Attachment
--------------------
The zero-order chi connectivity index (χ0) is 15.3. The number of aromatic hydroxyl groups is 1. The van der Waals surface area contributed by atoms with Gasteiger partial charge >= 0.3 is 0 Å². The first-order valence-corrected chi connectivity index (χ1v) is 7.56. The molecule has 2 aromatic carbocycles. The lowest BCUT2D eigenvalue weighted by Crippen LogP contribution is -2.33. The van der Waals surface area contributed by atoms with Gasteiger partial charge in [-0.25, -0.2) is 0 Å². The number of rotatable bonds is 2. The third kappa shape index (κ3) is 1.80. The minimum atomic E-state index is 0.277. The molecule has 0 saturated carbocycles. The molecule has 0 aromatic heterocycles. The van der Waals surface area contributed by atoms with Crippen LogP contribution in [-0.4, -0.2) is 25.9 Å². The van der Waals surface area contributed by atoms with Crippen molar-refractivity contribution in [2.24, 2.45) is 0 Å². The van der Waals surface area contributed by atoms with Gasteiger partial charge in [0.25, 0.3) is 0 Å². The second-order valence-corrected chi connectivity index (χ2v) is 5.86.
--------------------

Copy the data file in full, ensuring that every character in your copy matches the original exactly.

The zero-order chi connectivity index (χ0) is 15.3. The number of aromatic hydroxyl groups is 1. The van der Waals surface area contributed by atoms with Gasteiger partial charge >= 0.3 is 0 Å². The first-order valence-corrected chi connectivity index (χ1v) is 7.56. The molecule has 2 aromatic carbocycles. The lowest BCUT2D eigenvalue weighted by Crippen LogP contribution is -2.33. The van der Waals surface area contributed by atoms with Gasteiger partial charge in [-0.25, -0.2) is 0 Å². The number of rotatable bonds is 2. The third kappa shape index (κ3) is 1.80. The minimum atomic E-state index is 0.277. The molecule has 0 saturated carbocycles. The molecule has 0 aromatic heterocycles. The van der Waals surface area contributed by atoms with Crippen LogP contribution in [-0.4, -0.2) is 25.9 Å². The van der Waals surface area contributed by atoms with Crippen molar-refractivity contribution in [2.24, 2.45) is 0 Å². The van der Waals surface area contributed by atoms with Gasteiger partial charge in [0.25, 0.3) is 0 Å². The second-order valence-corrected chi connectivity index (χ2v) is 5.86.